5 Things to Remember When Visiting a Prem Baby & Their Family

The day I bought my tiny baby home weighing just over 4lbs was the most overwhelming day I have ever experienced. We waited all day for discharge papers, prescriptions and doctors notes. We were given a first aid course, instructions on how to measure out her medicines and our car seat was checked. At around 7pm in the evening we finally walked out with her to take her home and to meet her little brother. The days that followed were intense, we had to not only settle into a feeding and sleeping routine but we had round the clock medical care to give her too. Being away from the security of having nurses around you all the time was scary as was letting her out into the big bad world where as we had been warned the germs could be a problem.

Understandably everybody wanted to meet her and we wanted to show her off but there are extra things to know if you are about to visit a premature baby. Today I’m sharing my top 5 things to remember when visiting a premature baby and their family. Most of these things apply to any newborn really but they are even more important when visiting a premature baby.

Come healthy – It sounds so obvious but that cold that barely bothers you could be life threatening to a premature baby. Little Lady had to have monthly injections to stop common colds getting on her once chronic lung diseased lungs and turning into pneumonia. Don’t be offended if the parents ask you before you visit if you are ill or if they ask you to anti bac your hands before coming in. They are just protecting their precious bundle. The fear of the baby ending up back in hospital is always¬†at the forefront of their minds.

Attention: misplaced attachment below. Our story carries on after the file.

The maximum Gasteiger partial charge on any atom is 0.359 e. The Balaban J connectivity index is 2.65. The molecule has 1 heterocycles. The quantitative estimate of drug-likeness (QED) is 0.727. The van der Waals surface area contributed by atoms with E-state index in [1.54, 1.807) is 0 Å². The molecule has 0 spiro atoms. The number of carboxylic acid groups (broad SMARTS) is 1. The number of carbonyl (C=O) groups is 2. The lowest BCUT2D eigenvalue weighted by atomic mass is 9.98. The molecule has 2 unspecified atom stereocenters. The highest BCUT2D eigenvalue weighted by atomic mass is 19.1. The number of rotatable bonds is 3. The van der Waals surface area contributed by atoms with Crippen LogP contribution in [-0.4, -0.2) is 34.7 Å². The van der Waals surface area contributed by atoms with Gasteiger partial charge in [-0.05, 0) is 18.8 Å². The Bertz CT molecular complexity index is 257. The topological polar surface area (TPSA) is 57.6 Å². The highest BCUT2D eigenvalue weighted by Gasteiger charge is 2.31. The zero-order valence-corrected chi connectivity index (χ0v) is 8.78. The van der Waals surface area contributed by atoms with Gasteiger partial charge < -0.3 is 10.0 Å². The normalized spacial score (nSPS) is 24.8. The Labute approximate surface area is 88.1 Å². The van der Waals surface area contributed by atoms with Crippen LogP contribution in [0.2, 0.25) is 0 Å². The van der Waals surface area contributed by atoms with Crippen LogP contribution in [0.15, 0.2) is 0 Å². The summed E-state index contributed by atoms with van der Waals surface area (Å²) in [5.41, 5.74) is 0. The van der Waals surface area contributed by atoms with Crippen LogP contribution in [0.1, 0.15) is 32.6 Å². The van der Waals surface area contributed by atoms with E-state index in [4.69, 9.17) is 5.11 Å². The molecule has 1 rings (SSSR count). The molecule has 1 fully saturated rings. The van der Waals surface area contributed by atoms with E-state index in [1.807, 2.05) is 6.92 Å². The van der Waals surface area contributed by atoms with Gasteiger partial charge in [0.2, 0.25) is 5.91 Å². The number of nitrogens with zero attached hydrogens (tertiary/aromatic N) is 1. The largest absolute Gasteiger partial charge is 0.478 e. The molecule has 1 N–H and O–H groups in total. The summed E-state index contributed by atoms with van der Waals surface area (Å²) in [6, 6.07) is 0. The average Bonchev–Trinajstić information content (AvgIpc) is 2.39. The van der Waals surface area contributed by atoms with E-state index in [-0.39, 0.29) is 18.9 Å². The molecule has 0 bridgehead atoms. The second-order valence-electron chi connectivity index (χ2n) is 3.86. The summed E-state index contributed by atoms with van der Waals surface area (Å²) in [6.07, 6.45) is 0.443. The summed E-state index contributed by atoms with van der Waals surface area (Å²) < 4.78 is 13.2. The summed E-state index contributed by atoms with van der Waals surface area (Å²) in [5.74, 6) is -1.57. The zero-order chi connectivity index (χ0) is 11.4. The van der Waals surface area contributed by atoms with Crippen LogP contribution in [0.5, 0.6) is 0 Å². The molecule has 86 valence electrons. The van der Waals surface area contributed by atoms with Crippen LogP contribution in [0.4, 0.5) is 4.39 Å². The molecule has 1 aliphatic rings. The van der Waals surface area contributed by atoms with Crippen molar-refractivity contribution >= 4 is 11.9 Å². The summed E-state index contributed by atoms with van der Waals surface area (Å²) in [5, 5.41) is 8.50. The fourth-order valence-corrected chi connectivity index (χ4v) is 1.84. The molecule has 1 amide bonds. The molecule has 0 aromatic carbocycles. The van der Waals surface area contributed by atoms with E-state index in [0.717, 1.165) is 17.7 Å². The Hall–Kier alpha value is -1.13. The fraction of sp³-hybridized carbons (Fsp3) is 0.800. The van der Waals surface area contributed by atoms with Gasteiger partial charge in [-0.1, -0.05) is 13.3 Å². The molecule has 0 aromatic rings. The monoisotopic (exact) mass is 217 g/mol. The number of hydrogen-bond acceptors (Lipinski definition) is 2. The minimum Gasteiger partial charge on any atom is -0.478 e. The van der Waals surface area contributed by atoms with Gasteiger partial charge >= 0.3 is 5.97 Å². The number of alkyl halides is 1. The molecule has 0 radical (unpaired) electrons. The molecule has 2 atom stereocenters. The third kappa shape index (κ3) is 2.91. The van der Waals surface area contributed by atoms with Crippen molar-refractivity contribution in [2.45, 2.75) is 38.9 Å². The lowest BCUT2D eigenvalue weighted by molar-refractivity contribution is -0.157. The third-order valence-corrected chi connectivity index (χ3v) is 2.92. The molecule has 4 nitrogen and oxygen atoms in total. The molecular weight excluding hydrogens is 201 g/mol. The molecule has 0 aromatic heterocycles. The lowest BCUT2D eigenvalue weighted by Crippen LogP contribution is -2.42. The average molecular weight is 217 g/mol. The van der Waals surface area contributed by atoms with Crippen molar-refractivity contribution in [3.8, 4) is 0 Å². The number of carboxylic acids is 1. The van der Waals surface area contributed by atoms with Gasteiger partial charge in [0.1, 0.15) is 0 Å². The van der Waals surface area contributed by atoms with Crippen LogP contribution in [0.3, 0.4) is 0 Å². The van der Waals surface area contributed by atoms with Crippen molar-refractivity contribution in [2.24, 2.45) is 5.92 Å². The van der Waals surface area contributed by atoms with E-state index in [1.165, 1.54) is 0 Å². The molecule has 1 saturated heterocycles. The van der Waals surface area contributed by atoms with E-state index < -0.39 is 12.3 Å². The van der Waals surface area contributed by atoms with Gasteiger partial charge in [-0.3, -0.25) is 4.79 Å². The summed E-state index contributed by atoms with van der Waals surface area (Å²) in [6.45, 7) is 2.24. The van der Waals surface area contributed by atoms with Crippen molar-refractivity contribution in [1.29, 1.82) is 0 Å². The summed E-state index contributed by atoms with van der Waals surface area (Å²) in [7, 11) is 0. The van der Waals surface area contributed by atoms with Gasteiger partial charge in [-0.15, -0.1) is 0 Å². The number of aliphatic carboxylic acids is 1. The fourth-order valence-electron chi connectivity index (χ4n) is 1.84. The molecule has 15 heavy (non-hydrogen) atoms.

Don’t expect cuddles – One of things the nurses told me when Little Lady was discharged was to keep her at a distance from people. So unlike when you usually visit a newborn you may not get offered a cuddle. I found this really hard to do. I wanted to show her off so much and pass her around for everyone to get a good look at but it just isn’t worth the risk.

Remember the siblings – Little Man didn’t have the usual experience of becoming a big brother. He had a sister who he visited weekly but at home it was still him and because of everything that had happened to us he got a lot of attention when she was in hospital. Little Lady actually coming home was a huge adjustment for him so I really appreciated people making a fuss over him too.

Don’t ask too many questions – It can be tempting to ask about the ins and outs of the hospital stay but some parents really won’t be ready to talk about it. No doubt it will have been one of the most traumatic experiences of their lives. Also try to refrain from asking about medical equipment that they have with them as again it is probably also something the parents are really worrying about. For example, Little Lady came out with a little monitor that tracked her breathing, it was something that I was so aware of and worried about but didn’t really want to draw attention to either while I was still figuring it out myself.

Muck in – Parents of premature babies are tired. So tired. Long hospital trips every day and quite often for the Mummy’s there have still been sleepless nights spent expressing, ringing the hospital and just feeling guilty at having to leave their baby everyday. So as with any other newborn visit; make the tea, bring food and offer help.

I hope this helps anyone that might be going to visit a prem baby and their family. It all sounds so obvious but it can often be overlooked. Before you know it that baby will be ready for all the cuddles and the parents will be ready for all the questions!

 

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